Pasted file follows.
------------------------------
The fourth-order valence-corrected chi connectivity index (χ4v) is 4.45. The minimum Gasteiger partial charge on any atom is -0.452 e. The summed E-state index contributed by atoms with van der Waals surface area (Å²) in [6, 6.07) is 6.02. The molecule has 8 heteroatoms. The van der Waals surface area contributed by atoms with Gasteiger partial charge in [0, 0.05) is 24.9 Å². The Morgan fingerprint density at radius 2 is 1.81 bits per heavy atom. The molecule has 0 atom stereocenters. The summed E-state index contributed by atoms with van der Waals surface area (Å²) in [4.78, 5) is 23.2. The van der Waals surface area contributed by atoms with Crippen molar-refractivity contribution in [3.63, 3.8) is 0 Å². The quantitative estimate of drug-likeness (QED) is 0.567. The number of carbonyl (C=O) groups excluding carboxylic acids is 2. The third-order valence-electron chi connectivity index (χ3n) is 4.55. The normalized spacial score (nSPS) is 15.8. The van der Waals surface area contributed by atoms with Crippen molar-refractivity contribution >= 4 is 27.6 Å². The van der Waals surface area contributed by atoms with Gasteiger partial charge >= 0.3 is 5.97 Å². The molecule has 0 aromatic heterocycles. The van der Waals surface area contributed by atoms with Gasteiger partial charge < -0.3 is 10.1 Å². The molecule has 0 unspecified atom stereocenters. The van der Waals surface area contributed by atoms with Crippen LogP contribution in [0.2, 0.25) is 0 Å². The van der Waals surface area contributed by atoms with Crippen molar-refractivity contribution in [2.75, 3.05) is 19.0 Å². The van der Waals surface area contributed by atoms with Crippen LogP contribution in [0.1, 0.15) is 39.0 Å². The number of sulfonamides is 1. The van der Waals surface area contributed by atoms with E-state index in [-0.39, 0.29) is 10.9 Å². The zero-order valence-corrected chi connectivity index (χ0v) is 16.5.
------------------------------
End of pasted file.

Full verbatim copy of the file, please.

The fourth-order valence-corrected chi connectivity index (χ4v) is 4.45. The minimum Gasteiger partial charge on any atom is -0.452 e. The summed E-state index contributed by atoms with van der Waals surface area (Å²) in [6, 6.07) is 6.02. The molecule has 8 heteroatoms. The van der Waals surface area contributed by atoms with Gasteiger partial charge in [0, 0.05) is 24.9 Å². The Morgan fingerprint density at radius 2 is 1.81 bits per heavy atom. The molecule has 0 atom stereocenters. The summed E-state index contributed by atoms with van der Waals surface area (Å²) in [4.78, 5) is 23.2. The van der Waals surface area contributed by atoms with Crippen molar-refractivity contribution in [3.63, 3.8) is 0 Å². The quantitative estimate of drug-likeness (QED) is 0.567. The number of carbonyl (C=O) groups excluding carboxylic acids is 2. The third-order valence-electron chi connectivity index (χ3n) is 4.55. The normalized spacial score (nSPS) is 15.8. The van der Waals surface area contributed by atoms with Crippen molar-refractivity contribution >= 4 is 27.6 Å². The van der Waals surface area contributed by atoms with Gasteiger partial charge >= 0.3 is 5.97 Å². The molecule has 0 aromatic heterocycles. The van der Waals surface area contributed by atoms with Gasteiger partial charge < -0.3 is 10.1 Å². The molecule has 0 unspecified atom stereocenters. The van der Waals surface area contributed by atoms with Crippen LogP contribution in [0.2, 0.25) is 0 Å². The van der Waals surface area contributed by atoms with Crippen molar-refractivity contribution in [2.75, 3.05) is 19.0 Å². The van der Waals surface area contributed by atoms with Crippen LogP contribution in [0.1, 0.15) is 39.0 Å². The number of sulfonamides is 1. The van der Waals surface area contributed by atoms with E-state index in [-0.39, 0.29) is 10.9 Å². The zero-order valence-corrected chi connectivity index (χ0v) is 16.5.